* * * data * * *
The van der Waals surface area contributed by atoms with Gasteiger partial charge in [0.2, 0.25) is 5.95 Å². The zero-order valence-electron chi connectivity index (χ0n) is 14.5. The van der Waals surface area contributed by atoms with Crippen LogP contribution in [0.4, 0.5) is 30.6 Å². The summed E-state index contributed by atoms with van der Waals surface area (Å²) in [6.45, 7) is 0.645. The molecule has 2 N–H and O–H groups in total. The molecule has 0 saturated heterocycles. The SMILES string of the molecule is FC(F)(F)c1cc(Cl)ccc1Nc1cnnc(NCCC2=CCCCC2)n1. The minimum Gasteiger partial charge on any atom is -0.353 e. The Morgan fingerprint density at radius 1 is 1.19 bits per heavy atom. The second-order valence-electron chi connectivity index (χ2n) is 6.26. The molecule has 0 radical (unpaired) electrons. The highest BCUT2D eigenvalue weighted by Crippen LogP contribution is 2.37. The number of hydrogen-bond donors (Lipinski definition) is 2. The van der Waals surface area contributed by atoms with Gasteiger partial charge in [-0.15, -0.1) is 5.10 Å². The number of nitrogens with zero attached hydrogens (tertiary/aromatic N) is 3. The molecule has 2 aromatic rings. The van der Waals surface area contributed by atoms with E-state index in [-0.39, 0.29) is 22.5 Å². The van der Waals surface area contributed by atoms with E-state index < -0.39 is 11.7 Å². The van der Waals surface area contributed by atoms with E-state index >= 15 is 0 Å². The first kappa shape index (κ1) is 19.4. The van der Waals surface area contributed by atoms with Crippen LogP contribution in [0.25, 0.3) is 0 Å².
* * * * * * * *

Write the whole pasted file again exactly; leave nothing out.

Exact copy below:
The van der Waals surface area contributed by atoms with Gasteiger partial charge in [0.2, 0.25) is 5.95 Å². The zero-order valence-electron chi connectivity index (χ0n) is 14.5. The van der Waals surface area contributed by atoms with Crippen LogP contribution in [0.4, 0.5) is 30.6 Å². The summed E-state index contributed by atoms with van der Waals surface area (Å²) in [6.45, 7) is 0.645. The molecule has 2 N–H and O–H groups in total. The molecule has 0 saturated heterocycles. The SMILES string of the molecule is FC(F)(F)c1cc(Cl)ccc1Nc1cnnc(NCCC2=CCCCC2)n1. The minimum Gasteiger partial charge on any atom is -0.353 e. The Morgan fingerprint density at radius 1 is 1.19 bits per heavy atom. The second-order valence-electron chi connectivity index (χ2n) is 6.26. The molecule has 0 radical (unpaired) electrons. The highest BCUT2D eigenvalue weighted by Crippen LogP contribution is 2.37. The number of hydrogen-bond donors (Lipinski definition) is 2. The van der Waals surface area contributed by atoms with Gasteiger partial charge in [-0.15, -0.1) is 5.10 Å². The number of nitrogens with zero attached hydrogens (tertiary/aromatic N) is 3. The molecule has 2 aromatic rings. The van der Waals surface area contributed by atoms with E-state index in [-0.39, 0.29) is 22.5 Å². The van der Waals surface area contributed by atoms with E-state index < -0.39 is 11.7 Å². The van der Waals surface area contributed by atoms with E-state index >= 15 is 0 Å². The first kappa shape index (κ1) is 19.4. The van der Waals surface area contributed by atoms with Crippen LogP contribution in [0.25, 0.3) is 0 Å².